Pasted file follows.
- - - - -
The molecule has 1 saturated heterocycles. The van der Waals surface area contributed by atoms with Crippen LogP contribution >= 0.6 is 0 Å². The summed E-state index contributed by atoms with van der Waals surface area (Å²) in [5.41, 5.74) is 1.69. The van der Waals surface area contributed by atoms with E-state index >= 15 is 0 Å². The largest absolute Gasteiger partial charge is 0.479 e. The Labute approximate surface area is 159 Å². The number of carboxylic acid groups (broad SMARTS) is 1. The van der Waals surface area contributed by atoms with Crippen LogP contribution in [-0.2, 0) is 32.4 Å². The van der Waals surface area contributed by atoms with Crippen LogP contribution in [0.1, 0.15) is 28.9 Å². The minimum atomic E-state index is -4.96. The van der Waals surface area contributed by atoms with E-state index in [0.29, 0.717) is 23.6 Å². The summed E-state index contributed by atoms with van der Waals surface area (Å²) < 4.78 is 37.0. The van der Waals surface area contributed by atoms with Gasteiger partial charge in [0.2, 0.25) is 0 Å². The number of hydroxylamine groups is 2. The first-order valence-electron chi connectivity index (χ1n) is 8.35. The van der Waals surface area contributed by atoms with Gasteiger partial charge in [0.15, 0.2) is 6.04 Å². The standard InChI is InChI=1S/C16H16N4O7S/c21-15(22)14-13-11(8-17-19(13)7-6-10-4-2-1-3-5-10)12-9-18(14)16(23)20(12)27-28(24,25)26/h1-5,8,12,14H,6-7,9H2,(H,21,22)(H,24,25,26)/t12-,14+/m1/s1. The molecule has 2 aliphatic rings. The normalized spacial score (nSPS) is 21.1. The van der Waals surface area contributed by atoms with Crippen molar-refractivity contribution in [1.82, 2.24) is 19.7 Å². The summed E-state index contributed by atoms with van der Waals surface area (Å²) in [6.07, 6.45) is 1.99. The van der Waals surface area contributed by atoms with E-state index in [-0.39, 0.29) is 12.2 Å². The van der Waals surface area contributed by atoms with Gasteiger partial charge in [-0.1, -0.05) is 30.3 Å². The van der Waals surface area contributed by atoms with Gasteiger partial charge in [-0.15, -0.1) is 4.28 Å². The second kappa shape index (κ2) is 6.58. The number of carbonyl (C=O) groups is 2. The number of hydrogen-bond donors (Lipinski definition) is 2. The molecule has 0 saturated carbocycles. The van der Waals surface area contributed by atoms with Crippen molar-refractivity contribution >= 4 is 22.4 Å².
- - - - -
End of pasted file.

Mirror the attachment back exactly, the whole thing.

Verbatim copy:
The molecule has 1 saturated heterocycles. The van der Waals surface area contributed by atoms with Crippen LogP contribution >= 0.6 is 0 Å². The summed E-state index contributed by atoms with van der Waals surface area (Å²) in [5.41, 5.74) is 1.69. The van der Waals surface area contributed by atoms with E-state index >= 15 is 0 Å². The largest absolute Gasteiger partial charge is 0.479 e. The Labute approximate surface area is 159 Å². The number of carboxylic acid groups (broad SMARTS) is 1. The van der Waals surface area contributed by atoms with Crippen LogP contribution in [-0.2, 0) is 32.4 Å². The van der Waals surface area contributed by atoms with Crippen LogP contribution in [0.1, 0.15) is 28.9 Å². The minimum atomic E-state index is -4.96. The van der Waals surface area contributed by atoms with E-state index in [0.29, 0.717) is 23.6 Å². The summed E-state index contributed by atoms with van der Waals surface area (Å²) < 4.78 is 37.0. The van der Waals surface area contributed by atoms with Gasteiger partial charge in [0.2, 0.25) is 0 Å². The number of hydroxylamine groups is 2. The first-order valence-electron chi connectivity index (χ1n) is 8.35. The van der Waals surface area contributed by atoms with Gasteiger partial charge in [0.15, 0.2) is 6.04 Å². The standard InChI is InChI=1S/C16H16N4O7S/c21-15(22)14-13-11(8-17-19(13)7-6-10-4-2-1-3-5-10)12-9-18(14)16(23)20(12)27-28(24,25)26/h1-5,8,12,14H,6-7,9H2,(H,21,22)(H,24,25,26)/t12-,14+/m1/s1. The molecule has 2 aliphatic rings. The normalized spacial score (nSPS) is 21.1. The van der Waals surface area contributed by atoms with Crippen molar-refractivity contribution in [1.82, 2.24) is 19.7 Å². The summed E-state index contributed by atoms with van der Waals surface area (Å²) in [6.07, 6.45) is 1.99. The van der Waals surface area contributed by atoms with E-state index in [-0.39, 0.29) is 12.2 Å². The van der Waals surface area contributed by atoms with Gasteiger partial charge in [-0.1, -0.05) is 30.3 Å². The van der Waals surface area contributed by atoms with Gasteiger partial charge in [-0.15, -0.1) is 4.28 Å². The second kappa shape index (κ2) is 6.58. The number of carbonyl (C=O) groups is 2. The number of hydrogen-bond donors (Lipinski definition) is 2. The molecule has 0 saturated carbocycles. The van der Waals surface area contributed by atoms with Crippen molar-refractivity contribution >= 4 is 22.4 Å².